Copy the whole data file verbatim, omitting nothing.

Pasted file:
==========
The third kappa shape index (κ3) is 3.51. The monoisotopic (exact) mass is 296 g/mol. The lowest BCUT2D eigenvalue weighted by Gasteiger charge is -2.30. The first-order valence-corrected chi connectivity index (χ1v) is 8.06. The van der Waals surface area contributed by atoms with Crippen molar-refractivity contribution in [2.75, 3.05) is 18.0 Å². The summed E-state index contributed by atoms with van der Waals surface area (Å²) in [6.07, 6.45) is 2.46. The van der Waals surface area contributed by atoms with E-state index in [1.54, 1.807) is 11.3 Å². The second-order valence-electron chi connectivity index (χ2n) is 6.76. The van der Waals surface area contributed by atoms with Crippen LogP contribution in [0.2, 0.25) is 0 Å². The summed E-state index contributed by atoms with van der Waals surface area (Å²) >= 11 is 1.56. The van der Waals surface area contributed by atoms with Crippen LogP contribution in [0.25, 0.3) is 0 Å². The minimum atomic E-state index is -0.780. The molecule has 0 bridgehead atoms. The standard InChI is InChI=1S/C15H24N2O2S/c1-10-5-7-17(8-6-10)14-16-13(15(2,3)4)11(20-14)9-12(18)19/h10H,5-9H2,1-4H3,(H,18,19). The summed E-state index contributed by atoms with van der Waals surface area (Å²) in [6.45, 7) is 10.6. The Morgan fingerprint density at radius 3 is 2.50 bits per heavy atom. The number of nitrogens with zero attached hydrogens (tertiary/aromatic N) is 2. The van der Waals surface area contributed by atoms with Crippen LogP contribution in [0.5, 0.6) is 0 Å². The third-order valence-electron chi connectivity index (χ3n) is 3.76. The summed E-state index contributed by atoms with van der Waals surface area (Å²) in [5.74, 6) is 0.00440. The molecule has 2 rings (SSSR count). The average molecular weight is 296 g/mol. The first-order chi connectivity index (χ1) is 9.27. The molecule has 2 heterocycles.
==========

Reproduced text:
The third kappa shape index (κ3) is 3.51. The monoisotopic (exact) mass is 296 g/mol. The lowest BCUT2D eigenvalue weighted by Gasteiger charge is -2.30. The first-order valence-corrected chi connectivity index (χ1v) is 8.06. The van der Waals surface area contributed by atoms with Crippen molar-refractivity contribution in [2.75, 3.05) is 18.0 Å². The summed E-state index contributed by atoms with van der Waals surface area (Å²) in [6.07, 6.45) is 2.46. The van der Waals surface area contributed by atoms with E-state index in [1.54, 1.807) is 11.3 Å². The second-order valence-electron chi connectivity index (χ2n) is 6.76. The van der Waals surface area contributed by atoms with Crippen LogP contribution in [0.2, 0.25) is 0 Å². The summed E-state index contributed by atoms with van der Waals surface area (Å²) >= 11 is 1.56. The van der Waals surface area contributed by atoms with Crippen LogP contribution in [0.25, 0.3) is 0 Å². The minimum atomic E-state index is -0.780. The molecule has 0 bridgehead atoms. The standard InChI is InChI=1S/C15H24N2O2S/c1-10-5-7-17(8-6-10)14-16-13(15(2,3)4)11(20-14)9-12(18)19/h10H,5-9H2,1-4H3,(H,18,19). The summed E-state index contributed by atoms with van der Waals surface area (Å²) in [6.45, 7) is 10.6. The Morgan fingerprint density at radius 3 is 2.50 bits per heavy atom. The number of nitrogens with zero attached hydrogens (tertiary/aromatic N) is 2. The van der Waals surface area contributed by atoms with Crippen LogP contribution in [0.5, 0.6) is 0 Å². The third-order valence-electron chi connectivity index (χ3n) is 3.76. The summed E-state index contributed by atoms with van der Waals surface area (Å²) in [5.74, 6) is 0.00440. The molecule has 2 rings (SSSR count). The average molecular weight is 296 g/mol. The first-order chi connectivity index (χ1) is 9.27. The molecule has 2 heterocycles.